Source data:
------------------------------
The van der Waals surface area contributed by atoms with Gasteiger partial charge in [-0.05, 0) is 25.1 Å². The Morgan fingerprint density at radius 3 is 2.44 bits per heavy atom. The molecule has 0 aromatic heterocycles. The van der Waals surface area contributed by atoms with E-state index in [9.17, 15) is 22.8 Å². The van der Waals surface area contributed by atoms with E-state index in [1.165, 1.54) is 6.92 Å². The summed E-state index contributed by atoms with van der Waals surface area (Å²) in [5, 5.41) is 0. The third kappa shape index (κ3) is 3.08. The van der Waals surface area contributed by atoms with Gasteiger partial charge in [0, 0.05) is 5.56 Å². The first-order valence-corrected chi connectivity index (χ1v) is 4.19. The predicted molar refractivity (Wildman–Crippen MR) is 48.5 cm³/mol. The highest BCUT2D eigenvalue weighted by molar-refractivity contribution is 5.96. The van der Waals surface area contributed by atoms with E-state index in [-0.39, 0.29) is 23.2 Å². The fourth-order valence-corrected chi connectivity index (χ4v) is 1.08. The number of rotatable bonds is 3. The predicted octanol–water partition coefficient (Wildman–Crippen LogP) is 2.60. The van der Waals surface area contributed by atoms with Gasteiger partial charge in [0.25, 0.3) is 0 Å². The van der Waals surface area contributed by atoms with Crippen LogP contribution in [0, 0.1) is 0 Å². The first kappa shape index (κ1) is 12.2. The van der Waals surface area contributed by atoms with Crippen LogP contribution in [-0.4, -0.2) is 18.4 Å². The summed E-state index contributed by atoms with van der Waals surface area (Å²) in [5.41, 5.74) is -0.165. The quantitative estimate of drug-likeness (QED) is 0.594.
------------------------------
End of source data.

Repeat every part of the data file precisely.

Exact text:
The van der Waals surface area contributed by atoms with Gasteiger partial charge in [-0.05, 0) is 25.1 Å². The Morgan fingerprint density at radius 3 is 2.44 bits per heavy atom. The molecule has 0 aromatic heterocycles. The van der Waals surface area contributed by atoms with E-state index in [9.17, 15) is 22.8 Å². The van der Waals surface area contributed by atoms with E-state index in [1.165, 1.54) is 6.92 Å². The summed E-state index contributed by atoms with van der Waals surface area (Å²) in [5, 5.41) is 0. The third kappa shape index (κ3) is 3.08. The van der Waals surface area contributed by atoms with Gasteiger partial charge in [0, 0.05) is 5.56 Å². The first-order valence-corrected chi connectivity index (χ1v) is 4.19. The predicted molar refractivity (Wildman–Crippen MR) is 48.5 cm³/mol. The highest BCUT2D eigenvalue weighted by molar-refractivity contribution is 5.96. The van der Waals surface area contributed by atoms with E-state index in [-0.39, 0.29) is 23.2 Å². The fourth-order valence-corrected chi connectivity index (χ4v) is 1.08. The number of rotatable bonds is 3. The predicted octanol–water partition coefficient (Wildman–Crippen LogP) is 2.60. The van der Waals surface area contributed by atoms with Gasteiger partial charge in [0.25, 0.3) is 0 Å². The van der Waals surface area contributed by atoms with Crippen LogP contribution in [0, 0.1) is 0 Å². The first kappa shape index (κ1) is 12.2. The van der Waals surface area contributed by atoms with Crippen LogP contribution in [-0.4, -0.2) is 18.4 Å². The summed E-state index contributed by atoms with van der Waals surface area (Å²) in [5.41, 5.74) is -0.165. The quantitative estimate of drug-likeness (QED) is 0.594.